you aren't going to have a HW cylinder you're limited to instantaneous hot
water, and a 10KW electric shower isn't the most exciting experience, and
people are getting more accustomed to the fact that combis provide
If you are *letting* then all-electric has the advantage that you don't need
a periodic gas inspection, but all-electric heating can have a reputation
for being expensive and difficult to control, and that will be reflected in
the rent tenants are prepared to pay.
If you are *letting* then you may want to spend a bit more on a Reliable
Make of Boiler, if you are doing up for a quick sale then you put in a cheap
one and scarper :-)
Finally, cheap Decorative Flame Effect gas fires are much cheaper and look
much better than electric ones, creating a nice focal point in the lounge,
and many people prefer a gas hob for cooking. Those points may help to
justify the cost of getting the gas supply put in - it's not just for the
HW/CH system but also benefits the lounge and kitchen.
On Wed, 04 Feb 2004 08:44:28 +0000, Lobster wrote:
Given these constraints and you are fixing-to-sell the cost of installing
the gas and putting in a _basic_ 24kW combi boiler is the way forward.
I am not an estate agent but I would reckon that not doing this will
reduce the house price by twice its installation cost.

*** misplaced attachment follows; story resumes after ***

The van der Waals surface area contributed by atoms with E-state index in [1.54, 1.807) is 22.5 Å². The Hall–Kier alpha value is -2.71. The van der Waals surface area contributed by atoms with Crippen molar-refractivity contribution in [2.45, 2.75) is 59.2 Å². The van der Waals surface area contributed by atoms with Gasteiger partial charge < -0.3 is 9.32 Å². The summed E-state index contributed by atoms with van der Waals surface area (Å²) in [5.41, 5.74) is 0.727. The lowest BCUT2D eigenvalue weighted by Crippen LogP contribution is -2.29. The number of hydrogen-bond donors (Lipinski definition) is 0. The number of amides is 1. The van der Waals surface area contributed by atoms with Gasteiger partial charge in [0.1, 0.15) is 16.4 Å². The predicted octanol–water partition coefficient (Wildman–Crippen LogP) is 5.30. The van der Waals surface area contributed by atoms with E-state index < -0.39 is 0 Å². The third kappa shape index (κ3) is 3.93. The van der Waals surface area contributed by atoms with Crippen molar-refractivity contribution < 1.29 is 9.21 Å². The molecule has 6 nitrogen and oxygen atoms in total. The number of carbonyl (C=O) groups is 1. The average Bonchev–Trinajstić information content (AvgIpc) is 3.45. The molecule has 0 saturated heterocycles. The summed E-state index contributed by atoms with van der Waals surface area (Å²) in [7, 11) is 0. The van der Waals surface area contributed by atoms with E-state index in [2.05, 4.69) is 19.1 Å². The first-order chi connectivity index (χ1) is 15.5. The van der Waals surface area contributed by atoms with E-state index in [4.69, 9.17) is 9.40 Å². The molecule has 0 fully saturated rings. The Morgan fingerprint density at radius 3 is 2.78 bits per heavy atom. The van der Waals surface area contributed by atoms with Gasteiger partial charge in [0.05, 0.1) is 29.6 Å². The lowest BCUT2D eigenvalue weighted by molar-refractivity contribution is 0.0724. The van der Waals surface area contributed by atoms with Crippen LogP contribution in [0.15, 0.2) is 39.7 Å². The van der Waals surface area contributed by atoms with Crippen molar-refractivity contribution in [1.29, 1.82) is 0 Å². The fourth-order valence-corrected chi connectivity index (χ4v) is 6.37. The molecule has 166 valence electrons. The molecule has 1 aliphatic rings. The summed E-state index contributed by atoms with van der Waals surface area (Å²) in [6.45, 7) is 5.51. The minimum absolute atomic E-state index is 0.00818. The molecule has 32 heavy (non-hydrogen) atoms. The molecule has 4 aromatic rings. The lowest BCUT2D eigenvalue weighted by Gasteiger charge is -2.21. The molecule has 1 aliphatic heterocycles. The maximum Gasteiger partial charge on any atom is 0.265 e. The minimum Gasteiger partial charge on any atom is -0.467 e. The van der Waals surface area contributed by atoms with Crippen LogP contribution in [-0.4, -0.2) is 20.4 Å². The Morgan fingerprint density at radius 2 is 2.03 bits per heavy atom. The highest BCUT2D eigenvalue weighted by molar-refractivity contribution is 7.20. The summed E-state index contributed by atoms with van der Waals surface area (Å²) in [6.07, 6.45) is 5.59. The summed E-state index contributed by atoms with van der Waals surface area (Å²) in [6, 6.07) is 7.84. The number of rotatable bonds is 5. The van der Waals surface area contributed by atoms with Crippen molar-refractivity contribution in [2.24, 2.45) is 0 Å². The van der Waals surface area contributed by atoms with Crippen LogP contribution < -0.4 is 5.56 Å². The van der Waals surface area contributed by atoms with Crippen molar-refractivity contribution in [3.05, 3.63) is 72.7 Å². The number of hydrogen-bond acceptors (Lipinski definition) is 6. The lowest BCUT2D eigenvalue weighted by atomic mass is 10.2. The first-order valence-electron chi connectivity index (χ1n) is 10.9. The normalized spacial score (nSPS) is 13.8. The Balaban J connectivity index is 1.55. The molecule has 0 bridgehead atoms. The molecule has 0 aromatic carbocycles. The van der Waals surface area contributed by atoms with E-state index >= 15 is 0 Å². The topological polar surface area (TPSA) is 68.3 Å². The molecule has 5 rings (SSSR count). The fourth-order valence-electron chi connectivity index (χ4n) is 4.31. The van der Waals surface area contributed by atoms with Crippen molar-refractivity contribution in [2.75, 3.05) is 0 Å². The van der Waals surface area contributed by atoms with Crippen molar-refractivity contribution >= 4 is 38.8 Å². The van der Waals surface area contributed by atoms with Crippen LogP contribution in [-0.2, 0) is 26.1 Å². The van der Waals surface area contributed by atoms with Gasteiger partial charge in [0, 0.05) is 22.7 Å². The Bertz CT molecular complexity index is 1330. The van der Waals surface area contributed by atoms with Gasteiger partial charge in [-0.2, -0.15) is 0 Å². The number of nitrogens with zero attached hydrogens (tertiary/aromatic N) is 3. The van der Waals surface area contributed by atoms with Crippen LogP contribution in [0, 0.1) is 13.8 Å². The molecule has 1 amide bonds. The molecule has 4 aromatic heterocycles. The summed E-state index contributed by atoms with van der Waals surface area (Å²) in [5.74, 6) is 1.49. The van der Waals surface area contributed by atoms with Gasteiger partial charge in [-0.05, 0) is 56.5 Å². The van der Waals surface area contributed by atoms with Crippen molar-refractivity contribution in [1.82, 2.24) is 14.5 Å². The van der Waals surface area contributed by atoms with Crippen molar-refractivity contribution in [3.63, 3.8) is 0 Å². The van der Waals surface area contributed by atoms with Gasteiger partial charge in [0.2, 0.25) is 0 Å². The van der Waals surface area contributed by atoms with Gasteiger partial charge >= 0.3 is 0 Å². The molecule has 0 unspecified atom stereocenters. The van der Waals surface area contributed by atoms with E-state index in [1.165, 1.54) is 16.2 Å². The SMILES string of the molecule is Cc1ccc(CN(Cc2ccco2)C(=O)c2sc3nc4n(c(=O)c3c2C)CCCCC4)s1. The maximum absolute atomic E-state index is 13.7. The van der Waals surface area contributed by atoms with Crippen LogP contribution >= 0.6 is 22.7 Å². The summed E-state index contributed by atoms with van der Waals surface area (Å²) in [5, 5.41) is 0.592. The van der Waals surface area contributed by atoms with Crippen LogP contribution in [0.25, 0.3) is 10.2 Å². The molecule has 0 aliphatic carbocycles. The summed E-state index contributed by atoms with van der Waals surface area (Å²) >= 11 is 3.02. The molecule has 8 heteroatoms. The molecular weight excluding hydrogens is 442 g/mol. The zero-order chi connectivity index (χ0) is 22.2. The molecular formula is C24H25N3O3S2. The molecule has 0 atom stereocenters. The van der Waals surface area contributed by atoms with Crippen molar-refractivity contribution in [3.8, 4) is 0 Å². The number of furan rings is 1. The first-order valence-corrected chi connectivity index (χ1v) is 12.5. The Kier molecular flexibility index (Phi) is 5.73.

Ed Sirett - Property maintainer and registered gas fitter.
The FAQ for uk.diy is at www.diyfaq.org.uk
I'd agree. If it can go in the kitchen, then that also gives you the option
of a gas hob without too much pipework hassle. A nondescript basic unit will
be fine, no-one apart from us sad lot are really interested in what goes on
under the cover, or what brand you use. The new clean white box will hit all
the right notes. The unit itself could be hidden in a cupboard to help give
the impression of 'lots of kitchen storage'.
The agent gets to put 'central heating' in the particulars, IMO electric
heating will immediately reduce the pool of willing buyers.
As there is only one bedroom, flow rate won't be an issue. I assume the
likely future occupiers will either be first time buyers or tenants, so are
unlikely to be too choosy about how the hot water is produced, more
interested in jumping into the shower and rushing off to work.
Absolutely, definitely a combi for this. It will give good showers, which
most tenants like. It will massively increase the value of the property when
selling. Getting the gas in means gas cooking, which is also very popular.
They are also cheap. You don't want to be spending a fortune on a system
that the buyer/tenant will not understand or care about.
Everyone hates electric heating, whether storage or direct. Electric heating
would also require either a hot water cylinder (size) or a 3 phase supply
for instantaneous (expensive). (You can get 24kW electric instant heaters,
but they basically need a whole 100A phase to themselves).
HomeOwnersHub.com is a website for homeowners and building and maintenance pros. It is not affiliated with any of the manufacturers or service providers discussed here.
All logos and trade names are the property of their respective owners.